Rating: 3.5 stars
At first, I felt as though I should have read the previous six books in the series. Läckberg had the tricky task of acknowledging that her seventh in the Patrik Hedström/Erica Falck series of crime novels might be the first of her books that a reader encounters, while not going over old ground too much for existing fans. For the most part she succeeded but there were moments when I was aware that there were events in previous books that I wasn’t getting full disclosure on, and it felt slightly frustrating.
The Lost Boy is a slow burner, as well. The different strands are gradually woven together in quite short bursts. I was completely new to Läckberg’s style (I’m presuming it’s a style) and I found it too disjointed at first, but as the story progressed and my knowledge increased, I settled into the rhythm. About a quarter of the way in, I found myself wanting to shake one of the detectives for not having paid closer attention to what one of the neighbours of a murdered man said. Just because someone approaches life differently to accepted norms doesn’t mean you should disregard what they tell you. Especially not when you’re a detective in a crime novel, investigating a perplexing homicide. If a cat owner randomly tells you that one of his cats always hisses when she sees a woman, and then randomly tells you that said cat saw a car arrive at an unusual hour and started hissing, odds on it means that the person getting out of the car was a woman. Which narrows the available population of suspects to about half. It took a while for Hedström to pick up on it, too, but eventually he did and it proved to be the key to unlocking the mystery. Gratifyingly, it wasn’t the person I assumed it was.
The twists and turns in the plot kept me guessing. I liked the way completely new characters were introduced quite a way into the story, with no immediate hints about the role they would play. They appear, without introduction, and their stories trickle between the other stories that have already built. It added to the suspense. The book is definitely more suspenseful than action packed. It felt as though I was learning things at the same pace as the police, and fitting the pieces together as they did. Sometimes a slow book feels agonisingly slow, as though you’re wading through treacle to get to the end, and can’t wait for it to finish. I found the slow pace of this book perfect, as it gave time to think, and each new revelation left me wanting to know what would happen next without wishing for the ending to come sooner. As all the strands come together in the last hundred pages, the pace picked up and there was tension aplenty.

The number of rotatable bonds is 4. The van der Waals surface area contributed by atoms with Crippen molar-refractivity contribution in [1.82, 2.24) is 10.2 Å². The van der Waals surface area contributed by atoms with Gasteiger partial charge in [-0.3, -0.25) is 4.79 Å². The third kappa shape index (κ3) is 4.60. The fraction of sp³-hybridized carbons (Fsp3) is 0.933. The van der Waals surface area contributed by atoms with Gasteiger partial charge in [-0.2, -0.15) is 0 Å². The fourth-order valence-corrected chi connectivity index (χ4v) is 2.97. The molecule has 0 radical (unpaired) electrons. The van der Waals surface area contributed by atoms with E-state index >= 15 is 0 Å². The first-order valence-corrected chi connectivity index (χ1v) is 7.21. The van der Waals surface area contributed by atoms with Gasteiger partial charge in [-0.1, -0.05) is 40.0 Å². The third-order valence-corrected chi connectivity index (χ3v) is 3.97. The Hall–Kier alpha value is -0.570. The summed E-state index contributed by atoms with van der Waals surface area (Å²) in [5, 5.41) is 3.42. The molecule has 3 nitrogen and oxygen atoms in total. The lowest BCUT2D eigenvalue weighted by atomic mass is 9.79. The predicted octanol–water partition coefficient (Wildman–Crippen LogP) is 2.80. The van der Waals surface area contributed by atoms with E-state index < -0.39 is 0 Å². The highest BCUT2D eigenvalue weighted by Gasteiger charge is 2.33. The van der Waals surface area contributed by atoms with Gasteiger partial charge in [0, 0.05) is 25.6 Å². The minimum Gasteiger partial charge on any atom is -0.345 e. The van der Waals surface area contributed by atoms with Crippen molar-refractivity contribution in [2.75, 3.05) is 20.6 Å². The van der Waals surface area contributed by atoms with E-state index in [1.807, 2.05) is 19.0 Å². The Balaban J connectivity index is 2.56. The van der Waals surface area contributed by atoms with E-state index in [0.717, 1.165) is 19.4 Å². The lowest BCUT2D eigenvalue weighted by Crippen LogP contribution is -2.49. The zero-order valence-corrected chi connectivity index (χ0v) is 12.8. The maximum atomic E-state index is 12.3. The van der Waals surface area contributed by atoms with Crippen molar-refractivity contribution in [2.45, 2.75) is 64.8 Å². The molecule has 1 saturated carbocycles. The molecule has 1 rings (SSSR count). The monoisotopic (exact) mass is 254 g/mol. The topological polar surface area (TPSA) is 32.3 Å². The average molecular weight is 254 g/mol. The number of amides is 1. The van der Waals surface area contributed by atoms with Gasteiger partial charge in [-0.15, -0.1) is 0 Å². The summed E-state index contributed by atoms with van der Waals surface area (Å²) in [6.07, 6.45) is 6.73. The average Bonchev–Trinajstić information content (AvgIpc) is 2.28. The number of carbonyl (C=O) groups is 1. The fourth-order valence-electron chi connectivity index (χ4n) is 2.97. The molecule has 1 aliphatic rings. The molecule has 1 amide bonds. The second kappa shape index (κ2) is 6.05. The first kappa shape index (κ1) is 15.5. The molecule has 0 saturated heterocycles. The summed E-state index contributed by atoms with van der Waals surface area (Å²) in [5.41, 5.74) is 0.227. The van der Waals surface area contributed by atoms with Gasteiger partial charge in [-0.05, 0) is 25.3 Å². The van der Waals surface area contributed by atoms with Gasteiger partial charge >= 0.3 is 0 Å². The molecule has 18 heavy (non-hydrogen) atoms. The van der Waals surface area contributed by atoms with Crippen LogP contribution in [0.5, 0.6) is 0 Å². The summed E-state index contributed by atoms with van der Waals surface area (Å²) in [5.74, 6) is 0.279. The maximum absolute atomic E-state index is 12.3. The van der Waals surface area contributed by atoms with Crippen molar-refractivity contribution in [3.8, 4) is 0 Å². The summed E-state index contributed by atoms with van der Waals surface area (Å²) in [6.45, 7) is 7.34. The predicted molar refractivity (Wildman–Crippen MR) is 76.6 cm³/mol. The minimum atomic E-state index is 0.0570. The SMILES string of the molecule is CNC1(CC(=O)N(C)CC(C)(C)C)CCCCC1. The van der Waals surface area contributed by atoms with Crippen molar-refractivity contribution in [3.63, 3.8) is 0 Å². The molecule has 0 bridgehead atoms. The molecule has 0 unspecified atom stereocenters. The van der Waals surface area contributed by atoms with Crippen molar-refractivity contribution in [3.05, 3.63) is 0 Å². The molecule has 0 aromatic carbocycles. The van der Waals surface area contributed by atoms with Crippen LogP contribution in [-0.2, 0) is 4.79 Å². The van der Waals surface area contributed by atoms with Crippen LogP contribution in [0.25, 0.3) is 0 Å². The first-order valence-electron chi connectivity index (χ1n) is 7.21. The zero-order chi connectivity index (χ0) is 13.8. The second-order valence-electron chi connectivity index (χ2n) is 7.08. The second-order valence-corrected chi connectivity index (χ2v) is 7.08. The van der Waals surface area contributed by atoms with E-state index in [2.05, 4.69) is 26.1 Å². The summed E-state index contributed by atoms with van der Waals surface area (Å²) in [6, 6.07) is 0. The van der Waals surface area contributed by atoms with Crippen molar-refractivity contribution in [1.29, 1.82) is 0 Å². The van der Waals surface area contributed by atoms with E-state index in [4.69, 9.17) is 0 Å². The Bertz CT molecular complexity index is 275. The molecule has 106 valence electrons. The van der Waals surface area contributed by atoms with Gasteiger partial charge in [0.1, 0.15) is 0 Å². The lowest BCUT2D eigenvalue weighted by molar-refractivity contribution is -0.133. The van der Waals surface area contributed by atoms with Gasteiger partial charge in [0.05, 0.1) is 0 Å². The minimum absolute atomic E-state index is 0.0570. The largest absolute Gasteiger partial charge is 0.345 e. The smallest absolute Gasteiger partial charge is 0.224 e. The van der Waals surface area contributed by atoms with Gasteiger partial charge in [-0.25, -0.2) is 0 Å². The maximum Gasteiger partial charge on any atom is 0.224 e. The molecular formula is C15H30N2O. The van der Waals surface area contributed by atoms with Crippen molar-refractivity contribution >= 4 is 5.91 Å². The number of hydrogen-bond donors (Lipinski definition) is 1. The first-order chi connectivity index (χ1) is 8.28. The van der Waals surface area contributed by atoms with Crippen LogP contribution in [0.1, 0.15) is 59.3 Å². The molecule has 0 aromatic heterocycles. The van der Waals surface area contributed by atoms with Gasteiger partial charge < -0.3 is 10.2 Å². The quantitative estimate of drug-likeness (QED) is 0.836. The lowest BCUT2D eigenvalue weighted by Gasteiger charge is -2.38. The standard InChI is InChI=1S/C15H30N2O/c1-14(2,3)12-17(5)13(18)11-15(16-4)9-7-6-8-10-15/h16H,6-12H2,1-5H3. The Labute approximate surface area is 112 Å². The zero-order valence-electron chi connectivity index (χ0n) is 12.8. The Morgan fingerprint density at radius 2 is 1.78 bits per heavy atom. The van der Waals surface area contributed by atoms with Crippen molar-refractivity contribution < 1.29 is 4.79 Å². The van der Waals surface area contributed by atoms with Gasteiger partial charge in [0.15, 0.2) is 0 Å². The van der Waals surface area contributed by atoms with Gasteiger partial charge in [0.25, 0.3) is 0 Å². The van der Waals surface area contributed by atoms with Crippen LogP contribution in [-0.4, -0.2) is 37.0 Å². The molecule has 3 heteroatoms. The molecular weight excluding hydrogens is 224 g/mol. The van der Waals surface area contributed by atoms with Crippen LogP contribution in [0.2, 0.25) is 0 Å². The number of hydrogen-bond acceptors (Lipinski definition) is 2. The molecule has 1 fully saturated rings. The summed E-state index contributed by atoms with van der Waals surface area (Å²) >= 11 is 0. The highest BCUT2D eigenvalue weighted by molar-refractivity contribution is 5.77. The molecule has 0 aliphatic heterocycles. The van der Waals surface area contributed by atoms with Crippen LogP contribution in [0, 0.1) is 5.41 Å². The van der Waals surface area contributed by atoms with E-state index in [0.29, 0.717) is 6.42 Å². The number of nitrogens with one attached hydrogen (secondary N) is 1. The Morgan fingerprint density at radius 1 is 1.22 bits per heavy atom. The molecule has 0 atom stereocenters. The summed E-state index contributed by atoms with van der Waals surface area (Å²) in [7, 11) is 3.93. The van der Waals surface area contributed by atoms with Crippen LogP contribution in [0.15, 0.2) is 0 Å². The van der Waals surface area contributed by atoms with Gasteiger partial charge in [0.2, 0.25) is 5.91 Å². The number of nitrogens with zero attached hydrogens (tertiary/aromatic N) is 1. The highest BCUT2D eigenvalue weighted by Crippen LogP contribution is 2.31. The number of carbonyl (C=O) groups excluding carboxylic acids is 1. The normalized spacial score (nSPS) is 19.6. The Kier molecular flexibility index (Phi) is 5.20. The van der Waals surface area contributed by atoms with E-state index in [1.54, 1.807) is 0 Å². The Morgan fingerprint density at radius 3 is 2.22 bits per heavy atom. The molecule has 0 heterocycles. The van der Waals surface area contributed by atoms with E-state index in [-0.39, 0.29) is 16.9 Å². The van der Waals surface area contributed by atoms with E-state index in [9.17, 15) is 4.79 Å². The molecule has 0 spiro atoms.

I loved the addition of the ghost story that punctuated the crime investigation and gave context to the actions of one of the characters. I worked out what was going on in the ghost story quite quickly, but I’m a worldly inhabitant of the 21st century, not a farm girl from 19th century rural Sweden. I liked Emelie and felt a lot of sympathy for her. If only she’d lived now, instead of then.
Domestic abuse is a theme running through each of the storylines in the book. Läckberg treated it with sensitivity and the pace of the revelations seemed to match how abusive relationships can unfold – gradually, with building fear. There was violence in the book, but it was the things hinted at that had the greater impact on me as a reader.
I’ve been meaning to read some Camilla Läckberg for a while, but I’ve been reluctant to take on another series, given my habit of becoming obsessed with reading everything in a series. Receiving this book as my first Willoughby Book Club read gave me the chance to try her out. I enjoyed it enough to add her other books to my library saved list, and I will definitely read more – starting at the beginning!